Flower morphophysiology of selected Lamiaceae species in relation to pollinator attraction
Marina Mačukanović-Jocić, Zora Dajić Stevanović, Mića Mladenović and Gojko Jocić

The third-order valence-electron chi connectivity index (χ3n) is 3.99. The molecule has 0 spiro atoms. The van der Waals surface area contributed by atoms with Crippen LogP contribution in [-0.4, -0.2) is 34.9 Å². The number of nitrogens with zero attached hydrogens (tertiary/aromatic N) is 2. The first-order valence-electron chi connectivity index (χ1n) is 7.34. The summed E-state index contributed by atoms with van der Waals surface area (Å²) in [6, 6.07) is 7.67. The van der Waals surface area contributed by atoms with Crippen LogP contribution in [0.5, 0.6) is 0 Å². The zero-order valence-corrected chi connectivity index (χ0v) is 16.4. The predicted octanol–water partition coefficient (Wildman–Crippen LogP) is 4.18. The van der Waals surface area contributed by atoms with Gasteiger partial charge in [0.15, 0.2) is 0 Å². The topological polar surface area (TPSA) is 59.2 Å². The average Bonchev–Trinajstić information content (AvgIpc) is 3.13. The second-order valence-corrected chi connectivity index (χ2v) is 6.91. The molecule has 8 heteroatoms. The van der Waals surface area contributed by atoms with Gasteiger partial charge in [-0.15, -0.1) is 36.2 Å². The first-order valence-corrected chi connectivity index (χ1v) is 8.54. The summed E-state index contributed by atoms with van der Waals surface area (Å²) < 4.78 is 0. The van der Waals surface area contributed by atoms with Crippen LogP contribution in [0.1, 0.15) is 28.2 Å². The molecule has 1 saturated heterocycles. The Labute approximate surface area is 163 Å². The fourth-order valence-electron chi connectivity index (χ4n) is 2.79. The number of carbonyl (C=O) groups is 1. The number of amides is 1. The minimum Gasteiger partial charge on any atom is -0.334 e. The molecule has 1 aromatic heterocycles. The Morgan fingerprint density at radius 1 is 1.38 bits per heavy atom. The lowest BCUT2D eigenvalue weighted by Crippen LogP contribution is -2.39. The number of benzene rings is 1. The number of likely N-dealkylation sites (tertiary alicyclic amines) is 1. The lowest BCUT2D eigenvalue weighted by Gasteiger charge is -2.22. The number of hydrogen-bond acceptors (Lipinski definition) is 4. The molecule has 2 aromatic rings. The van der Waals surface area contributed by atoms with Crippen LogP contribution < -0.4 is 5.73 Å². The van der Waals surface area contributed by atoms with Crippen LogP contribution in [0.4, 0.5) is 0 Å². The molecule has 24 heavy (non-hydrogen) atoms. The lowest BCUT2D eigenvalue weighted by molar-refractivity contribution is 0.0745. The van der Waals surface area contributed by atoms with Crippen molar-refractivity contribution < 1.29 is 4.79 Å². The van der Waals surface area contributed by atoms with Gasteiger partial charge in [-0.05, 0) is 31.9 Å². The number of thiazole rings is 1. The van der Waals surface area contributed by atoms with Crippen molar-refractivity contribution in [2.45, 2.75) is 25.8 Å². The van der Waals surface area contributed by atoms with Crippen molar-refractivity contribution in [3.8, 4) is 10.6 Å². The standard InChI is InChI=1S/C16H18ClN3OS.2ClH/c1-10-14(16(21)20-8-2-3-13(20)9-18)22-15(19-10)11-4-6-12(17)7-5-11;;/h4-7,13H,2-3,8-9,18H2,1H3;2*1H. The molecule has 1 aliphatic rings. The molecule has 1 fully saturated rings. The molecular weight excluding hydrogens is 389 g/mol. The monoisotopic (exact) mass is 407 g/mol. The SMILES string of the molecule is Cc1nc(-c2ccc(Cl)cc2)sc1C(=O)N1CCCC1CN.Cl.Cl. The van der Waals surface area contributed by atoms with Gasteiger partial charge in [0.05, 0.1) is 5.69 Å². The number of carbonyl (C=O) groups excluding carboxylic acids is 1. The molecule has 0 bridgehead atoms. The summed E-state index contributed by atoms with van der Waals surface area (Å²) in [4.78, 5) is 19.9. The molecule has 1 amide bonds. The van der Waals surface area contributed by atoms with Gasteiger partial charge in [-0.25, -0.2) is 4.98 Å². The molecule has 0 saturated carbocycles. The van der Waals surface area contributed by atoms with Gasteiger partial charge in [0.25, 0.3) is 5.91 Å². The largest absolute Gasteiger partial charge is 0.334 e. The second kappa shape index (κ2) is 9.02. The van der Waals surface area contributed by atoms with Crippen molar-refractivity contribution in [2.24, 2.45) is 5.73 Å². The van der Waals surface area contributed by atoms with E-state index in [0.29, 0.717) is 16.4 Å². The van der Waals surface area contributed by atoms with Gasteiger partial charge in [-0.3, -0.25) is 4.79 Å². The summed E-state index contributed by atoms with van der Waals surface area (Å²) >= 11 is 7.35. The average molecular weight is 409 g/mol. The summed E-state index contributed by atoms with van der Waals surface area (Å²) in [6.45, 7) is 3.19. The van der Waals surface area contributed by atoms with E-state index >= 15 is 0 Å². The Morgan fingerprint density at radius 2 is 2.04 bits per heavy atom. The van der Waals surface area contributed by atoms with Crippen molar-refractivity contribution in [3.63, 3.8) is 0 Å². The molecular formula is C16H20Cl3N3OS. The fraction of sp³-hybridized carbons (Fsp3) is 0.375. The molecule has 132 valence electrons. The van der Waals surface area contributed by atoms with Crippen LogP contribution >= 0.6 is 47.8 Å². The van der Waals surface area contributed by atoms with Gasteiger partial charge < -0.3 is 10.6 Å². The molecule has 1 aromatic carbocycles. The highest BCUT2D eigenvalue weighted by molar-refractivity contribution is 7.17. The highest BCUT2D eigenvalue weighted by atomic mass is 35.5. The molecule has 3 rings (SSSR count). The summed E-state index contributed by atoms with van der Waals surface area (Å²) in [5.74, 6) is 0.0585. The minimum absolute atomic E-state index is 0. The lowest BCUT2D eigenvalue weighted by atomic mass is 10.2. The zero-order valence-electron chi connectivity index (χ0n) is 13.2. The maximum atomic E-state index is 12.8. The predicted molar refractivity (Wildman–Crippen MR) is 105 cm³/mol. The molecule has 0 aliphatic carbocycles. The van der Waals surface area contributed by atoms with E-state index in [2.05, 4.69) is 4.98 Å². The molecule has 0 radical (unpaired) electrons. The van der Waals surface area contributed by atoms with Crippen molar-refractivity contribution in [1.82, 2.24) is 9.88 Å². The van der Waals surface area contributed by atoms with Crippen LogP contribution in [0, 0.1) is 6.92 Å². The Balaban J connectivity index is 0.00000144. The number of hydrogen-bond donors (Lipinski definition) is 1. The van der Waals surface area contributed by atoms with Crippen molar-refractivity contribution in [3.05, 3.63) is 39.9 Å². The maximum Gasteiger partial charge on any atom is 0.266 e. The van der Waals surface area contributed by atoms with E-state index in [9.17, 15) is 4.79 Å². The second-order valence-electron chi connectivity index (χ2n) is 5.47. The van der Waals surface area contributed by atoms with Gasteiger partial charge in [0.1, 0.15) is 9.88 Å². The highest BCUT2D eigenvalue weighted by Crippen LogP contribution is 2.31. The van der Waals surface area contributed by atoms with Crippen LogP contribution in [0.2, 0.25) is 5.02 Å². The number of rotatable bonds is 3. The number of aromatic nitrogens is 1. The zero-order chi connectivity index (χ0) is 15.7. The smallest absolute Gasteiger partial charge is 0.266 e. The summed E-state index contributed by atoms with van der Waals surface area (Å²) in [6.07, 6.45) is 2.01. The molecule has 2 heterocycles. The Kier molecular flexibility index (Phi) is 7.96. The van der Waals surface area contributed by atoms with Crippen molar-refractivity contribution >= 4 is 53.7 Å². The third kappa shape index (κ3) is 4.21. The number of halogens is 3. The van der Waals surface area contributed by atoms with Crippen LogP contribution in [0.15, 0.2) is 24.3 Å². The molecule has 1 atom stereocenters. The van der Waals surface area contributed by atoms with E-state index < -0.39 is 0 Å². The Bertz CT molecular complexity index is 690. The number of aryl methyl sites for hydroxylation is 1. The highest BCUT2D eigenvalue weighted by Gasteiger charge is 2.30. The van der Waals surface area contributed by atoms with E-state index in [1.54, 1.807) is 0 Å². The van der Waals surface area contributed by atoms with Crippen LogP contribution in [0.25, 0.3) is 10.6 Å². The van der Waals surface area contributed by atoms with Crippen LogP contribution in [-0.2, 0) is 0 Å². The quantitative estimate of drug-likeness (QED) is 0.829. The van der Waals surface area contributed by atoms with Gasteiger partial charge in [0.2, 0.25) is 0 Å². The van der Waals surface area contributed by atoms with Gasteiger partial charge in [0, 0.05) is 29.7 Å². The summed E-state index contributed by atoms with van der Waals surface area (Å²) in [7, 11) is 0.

The floral biology and attractiveness of five Lamiaceae species, namely Hyssopus officinalis, Lavandula officinalis, Melissa officinalis, Salvia officinalis and Salvia sclarea, were studied by correlating morphological characteristics of flower and nectar production with pollinator visits, especially with reference to honey bee forage preferences. Although these species are cultivated for medicinal purposes, they also represent a significant source of pollen and nectar for honey production, so the investigation aimed to estimate their melliferousness and significance for bee pasture. Pollinator observation indicated the visitation of seven species of Hymenoptera, three species of Diptera and two species of day flying Lepidoptera . The honey bee ( Apis mellifera) was the most abundant pollinator, and the major elements of attractiveness were flower scent and colour, followed by the shape and size of the corolla and to a lesser extent nectar abundance. Corolla tube length and number of open flowers per whorl were of little significance. According to all analyzed flower characteristics and observation of pollinator behaviour and visits, the most attractive plants were H. officinalis, S. officinalis and L. officinalis, whilst M. officinalis was the least attractive and S. sclarea completely unattractive to all recorded pollinators except for Xylocopa violacea.